Latest national crisis: Children’s books have too many white faces

Latest national crisis: Children’s books have too many white faces

That’s not just opinion, Melanie Koss of the Northern Illinois University Department of Literacy and Elementary Education will tell you: It’s scientific “fact.” A press release at the university’s website notes that Koss, who is herself lily white, reviewed 455 children’s pictures books published in 2012 to measure their representation of diversity.

Her findings, published in the latest Journal of Children’s Literature, reveal that the “majority” of that year’s picture books for children featured white people as the primary culture. The article quantifies that majority as 45%. It’s been a long time since I took fifth-grade math, but I seem to recall that a quantity needed to be above 50% to constitute a majority. Then again, I never enjoyed the benefits of Common Core math, so maybe I’m mistaken.

The conclusion Koss arrives at is that “young readers of color [are made] to feel that they do not matter or even that ‘to be white is to be better.'” Hmm, I could see that idea catching on as a Twitter hashtag: #YoungReadersOfColorMatter.

Koss amplifies on her findings, stating:

People want to read about themselves. But if you never see yourself in a book, what does that tell you about how you are valued? You’re not. We still have a long way to go. Seeing diverse populations in children’s literature needs to become the norm, not the exception.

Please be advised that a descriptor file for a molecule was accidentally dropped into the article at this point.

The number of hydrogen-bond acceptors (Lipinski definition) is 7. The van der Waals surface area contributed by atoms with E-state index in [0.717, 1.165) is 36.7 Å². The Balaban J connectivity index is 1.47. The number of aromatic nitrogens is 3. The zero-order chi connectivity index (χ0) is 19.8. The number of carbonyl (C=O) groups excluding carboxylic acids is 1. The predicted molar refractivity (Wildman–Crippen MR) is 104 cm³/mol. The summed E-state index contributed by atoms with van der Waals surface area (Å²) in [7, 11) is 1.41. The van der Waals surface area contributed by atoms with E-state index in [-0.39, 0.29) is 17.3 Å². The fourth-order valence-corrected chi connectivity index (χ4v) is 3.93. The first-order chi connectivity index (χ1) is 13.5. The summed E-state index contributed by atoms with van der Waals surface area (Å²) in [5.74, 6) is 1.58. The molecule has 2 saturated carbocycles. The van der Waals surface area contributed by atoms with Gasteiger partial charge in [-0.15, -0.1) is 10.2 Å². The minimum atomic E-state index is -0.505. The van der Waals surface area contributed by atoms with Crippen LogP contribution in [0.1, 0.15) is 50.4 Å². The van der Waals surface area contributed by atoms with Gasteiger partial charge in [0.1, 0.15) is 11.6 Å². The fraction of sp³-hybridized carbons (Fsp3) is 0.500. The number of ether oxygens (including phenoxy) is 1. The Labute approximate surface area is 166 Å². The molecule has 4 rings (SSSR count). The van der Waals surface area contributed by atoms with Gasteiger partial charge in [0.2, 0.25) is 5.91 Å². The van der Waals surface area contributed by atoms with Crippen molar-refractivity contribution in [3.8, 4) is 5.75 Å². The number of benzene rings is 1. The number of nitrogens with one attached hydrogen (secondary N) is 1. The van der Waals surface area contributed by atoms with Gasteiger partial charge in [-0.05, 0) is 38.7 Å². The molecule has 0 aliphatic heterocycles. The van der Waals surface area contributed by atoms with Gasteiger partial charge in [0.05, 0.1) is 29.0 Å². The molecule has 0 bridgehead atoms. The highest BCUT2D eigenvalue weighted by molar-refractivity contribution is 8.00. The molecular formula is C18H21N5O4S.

The claim that “people want to read about themselves” is commonplace among liberals, but if there were wholesale validity to that notion, why would anyone travel, learn about other cultures, or study world literature? Besides, isn’t seeing people who look like you in a book precisely the scourge Koss is combating and wouldn’t it in any case run counter to goal of diversity?

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Howard Portnoy

Howard Portnoy

Howard Portnoy has written for The Blaze, HotAir, NewsBusters, Weasel Zippers, Conservative Firing Line, RedCounty, and New York’s Daily News. He has one published novel, Hot Rain, (G. P. Putnam’s Sons), and has been a guest on Radio Vice Online with Jim Vicevich, The Alana Burke Show, Smart Life with Dr. Gina, and The George Espenlaub Show.


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